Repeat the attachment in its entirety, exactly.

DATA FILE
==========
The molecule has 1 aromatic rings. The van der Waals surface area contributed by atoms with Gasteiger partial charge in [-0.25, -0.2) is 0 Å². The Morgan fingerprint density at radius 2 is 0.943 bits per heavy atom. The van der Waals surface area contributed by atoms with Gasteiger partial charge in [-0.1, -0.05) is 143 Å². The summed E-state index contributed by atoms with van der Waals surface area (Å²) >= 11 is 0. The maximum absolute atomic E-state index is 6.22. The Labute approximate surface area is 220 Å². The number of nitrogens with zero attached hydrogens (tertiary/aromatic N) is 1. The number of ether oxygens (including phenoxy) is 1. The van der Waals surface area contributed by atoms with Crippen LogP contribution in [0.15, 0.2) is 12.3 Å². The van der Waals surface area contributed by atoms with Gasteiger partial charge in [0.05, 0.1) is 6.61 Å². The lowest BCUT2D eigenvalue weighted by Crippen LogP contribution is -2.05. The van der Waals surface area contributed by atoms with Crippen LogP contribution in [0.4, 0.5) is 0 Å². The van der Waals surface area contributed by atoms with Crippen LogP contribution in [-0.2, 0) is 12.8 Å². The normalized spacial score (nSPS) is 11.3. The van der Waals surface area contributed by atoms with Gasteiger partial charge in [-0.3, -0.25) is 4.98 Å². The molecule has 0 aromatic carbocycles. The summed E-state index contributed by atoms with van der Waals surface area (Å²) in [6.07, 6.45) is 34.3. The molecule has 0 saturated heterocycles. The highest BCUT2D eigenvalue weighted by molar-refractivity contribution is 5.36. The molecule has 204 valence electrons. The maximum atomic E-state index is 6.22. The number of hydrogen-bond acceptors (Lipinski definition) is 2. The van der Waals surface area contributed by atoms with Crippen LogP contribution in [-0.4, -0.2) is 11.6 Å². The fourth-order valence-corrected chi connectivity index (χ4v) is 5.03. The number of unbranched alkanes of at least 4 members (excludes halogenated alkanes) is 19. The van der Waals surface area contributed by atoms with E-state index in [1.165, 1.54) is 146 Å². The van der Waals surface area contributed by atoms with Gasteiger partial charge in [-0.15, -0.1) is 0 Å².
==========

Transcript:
The molecule has 1 aromatic rings. The van der Waals surface area contributed by atoms with Gasteiger partial charge in [-0.25, -0.2) is 0 Å². The Morgan fingerprint density at radius 2 is 0.943 bits per heavy atom. The van der Waals surface area contributed by atoms with Gasteiger partial charge in [-0.1, -0.05) is 143 Å². The summed E-state index contributed by atoms with van der Waals surface area (Å²) >= 11 is 0. The maximum absolute atomic E-state index is 6.22. The Labute approximate surface area is 220 Å². The number of nitrogens with zero attached hydrogens (tertiary/aromatic N) is 1. The number of ether oxygens (including phenoxy) is 1. The van der Waals surface area contributed by atoms with Crippen LogP contribution in [0.15, 0.2) is 12.3 Å². The van der Waals surface area contributed by atoms with Gasteiger partial charge in [0.05, 0.1) is 6.61 Å². The lowest BCUT2D eigenvalue weighted by Crippen LogP contribution is -2.05. The van der Waals surface area contributed by atoms with Crippen LogP contribution in [0.4, 0.5) is 0 Å². The van der Waals surface area contributed by atoms with Crippen LogP contribution in [-0.2, 0) is 12.8 Å². The normalized spacial score (nSPS) is 11.3. The van der Waals surface area contributed by atoms with Gasteiger partial charge in [-0.3, -0.25) is 4.98 Å². The molecule has 0 aromatic carbocycles. The summed E-state index contributed by atoms with van der Waals surface area (Å²) in [6.07, 6.45) is 34.3. The molecule has 0 saturated heterocycles. The highest BCUT2D eigenvalue weighted by molar-refractivity contribution is 5.36. The molecule has 204 valence electrons. The maximum atomic E-state index is 6.22. The number of hydrogen-bond acceptors (Lipinski definition) is 2. The van der Waals surface area contributed by atoms with Crippen LogP contribution in [-0.4, -0.2) is 11.6 Å². The fourth-order valence-corrected chi connectivity index (χ4v) is 5.03. The number of unbranched alkanes of at least 4 members (excludes halogenated alkanes) is 19. The van der Waals surface area contributed by atoms with E-state index in [1.165, 1.54) is 146 Å². The van der Waals surface area contributed by atoms with Gasteiger partial charge in [-0.15, -0.1) is 0 Å².